All of this is building quite logically towards the Doctor’s decision to send Amy and Rory home at the end of The God Complex, suggesting that the Doctor himself is coming to realise the tremendous cost paid by those closest to him. It’s a rather thoughtful exploration of the relationship that exists between the Doctor and those closest to him, and it’s something quite common in the Moffat era – a sense that the universe and the world are so much smaller and more intimate than the world the show inhabited the tenure of Russell T. Davies.


White out…

Amy and Rory don’t have a network of supporting characters to anchor them to the real world. Amy has no relationship to speak of with her mother. As such, there’s a tighter focus on the pair’s relationship to the Doctor. Amy’s family cameoed in The Big Bang, but only briefly. We don’t meet any of Rory’s family until Dinosaurs on a Spaceship. As such, Moffat doesn’t focus on external angst about Amy’s family problems or the duo’s intersection with the real world. He focuses on their interactions with the Doctor.

The Girl Who Waited has a distinctly “Moffat” feel to it, cementing the idea that the executive producer has found a way to make the show completely his own. His first season was very much patterned in the style of the thirteen-episodes seasons that Davies’ had produced since the show came back. A past/present/future opening trio of stories, a two-parter, stand-alones building character and theme, another two-parter, big bombastic finalé. In contrast, Moffat’s second season feels quite distinct from what came before.


Amy doesn’t need a hand…

Tim MacRae populates the script with clever ideas that fit perfectly with Moffat’s vision of the show. Most interestingly, there’s the idea of software that is trying to be helpful malfunctioning horribly. In The Empty Child, alien technology tries and fails to rebuild a child. In The Girl in the Fire Place, drones try to affect repairs on their ship with horrible consequences. In Silence in the Library, the computer ensures that everybody has been “saved.”

Here, there are well-intentioned medical drones. “Their kindness will kill you,” the Doctor explains. They are only trying to help, unaware of the fact that our leads are completely different from them. In a way, it’s the perfect metaphor for Moffat’s Doctor, a character who seems to constantly mess up because he’s unaware that humans have different needs and different views than he does. The Doctor means well, but allowing people to travel with him is downright reckless. Sure, he means well. The Doctor wants to show his companions the universe; he misses the fact that the universe just wants to kill them.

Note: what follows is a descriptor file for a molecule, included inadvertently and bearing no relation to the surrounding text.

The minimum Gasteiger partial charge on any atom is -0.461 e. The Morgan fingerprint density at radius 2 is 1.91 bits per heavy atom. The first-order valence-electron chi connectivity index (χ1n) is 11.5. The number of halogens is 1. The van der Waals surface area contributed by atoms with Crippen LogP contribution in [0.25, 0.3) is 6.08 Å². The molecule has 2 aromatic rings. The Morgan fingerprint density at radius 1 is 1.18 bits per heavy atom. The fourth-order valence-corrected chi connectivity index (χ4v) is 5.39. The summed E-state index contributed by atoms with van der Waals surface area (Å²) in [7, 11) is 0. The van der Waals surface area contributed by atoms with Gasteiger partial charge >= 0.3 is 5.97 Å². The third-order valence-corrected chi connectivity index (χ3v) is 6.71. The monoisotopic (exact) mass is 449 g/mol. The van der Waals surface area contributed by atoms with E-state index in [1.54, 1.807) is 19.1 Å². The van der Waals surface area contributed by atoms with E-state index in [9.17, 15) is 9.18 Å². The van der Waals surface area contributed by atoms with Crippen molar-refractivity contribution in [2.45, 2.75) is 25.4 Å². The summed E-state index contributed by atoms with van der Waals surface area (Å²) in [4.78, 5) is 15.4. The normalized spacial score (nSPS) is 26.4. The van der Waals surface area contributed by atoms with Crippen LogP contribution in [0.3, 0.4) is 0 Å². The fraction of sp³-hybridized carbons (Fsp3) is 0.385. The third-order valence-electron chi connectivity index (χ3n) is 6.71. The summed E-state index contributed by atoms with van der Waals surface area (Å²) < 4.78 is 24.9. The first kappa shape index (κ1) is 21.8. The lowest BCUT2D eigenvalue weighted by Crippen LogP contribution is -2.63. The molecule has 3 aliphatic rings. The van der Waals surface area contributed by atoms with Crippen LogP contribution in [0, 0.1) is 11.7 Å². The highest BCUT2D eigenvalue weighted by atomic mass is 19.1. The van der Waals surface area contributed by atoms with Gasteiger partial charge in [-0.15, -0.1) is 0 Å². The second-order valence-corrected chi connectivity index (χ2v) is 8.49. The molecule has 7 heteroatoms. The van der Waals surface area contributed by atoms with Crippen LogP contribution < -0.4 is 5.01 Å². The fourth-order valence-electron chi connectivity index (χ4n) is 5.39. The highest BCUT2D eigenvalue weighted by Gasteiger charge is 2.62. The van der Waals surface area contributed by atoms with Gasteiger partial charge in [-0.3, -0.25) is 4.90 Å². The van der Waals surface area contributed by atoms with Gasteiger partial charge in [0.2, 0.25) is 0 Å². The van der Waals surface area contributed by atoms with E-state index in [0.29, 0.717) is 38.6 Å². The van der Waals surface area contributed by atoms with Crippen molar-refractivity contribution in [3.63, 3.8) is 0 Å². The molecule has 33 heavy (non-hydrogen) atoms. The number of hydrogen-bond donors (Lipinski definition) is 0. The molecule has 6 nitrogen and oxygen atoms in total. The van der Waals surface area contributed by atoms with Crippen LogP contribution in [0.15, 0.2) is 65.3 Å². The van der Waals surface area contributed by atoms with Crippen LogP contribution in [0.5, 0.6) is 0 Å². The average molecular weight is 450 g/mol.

Double trouble…

Then again, there’s something wonderfully wry about setting a story in a hospital that is so poorly run that the medical staff are slaughtering the patients. It could even be a cheap shot at the N.H.S., although that’s probably reading too much into things. The production design for the episode is quite impressive, using a lot of white space to create the impression of a truly alien world. Moffat’s Doctor Who has really released the tether from planet Earth, and is embracing the possibilities of modern technology and craft.

MacRae also uses the very Moffat-esque concept of “one room, two different time zones”, creating a rather literal waiting room in this gigantic alien hospital. The Girl Who Waited serves as an example of just how thoroughly Moffat has managed to put his mark on Doctor Who, and to build his own ideas into the show. Although the work of another writer, The Girl Who Waited is very much a Steven Moffat episode, and it demonstrates how heavily he has reinvented the series.

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11 Responses

  1. I think the question of “right” is essential to looking at the episode. I’m grateful that the episode didn’t make light of the consequences of the decision, but I do believe the Doctor went too far, which could potentially be fantastic for the narrative.

    A few too many thoughts on last night’s Doctor Who: http://theoncominghope.blogspot.com/2011/09/doctor-who-on-forgotten-wives-and.html

    • I really liked it. Again, I think it’s the fact that Moffat is picking apart the Doctor – a metaphorical death to mirror a literal death – is one of the stronger aspects of the season. The overly-plotted and oft-ignored central arc is probably the weakest.

  2. The only thing that bothered me about this episode was still the lack of any mention of Melody. I realize that there are alot of complications there (growing up with your daughter as your best friend is certainly at the
    top of the list) but two straight episodes and nary a mention of the overarching plot development. I’m hoping the Silence
    are making them forget about their child…or some sort of equally adequate explanation.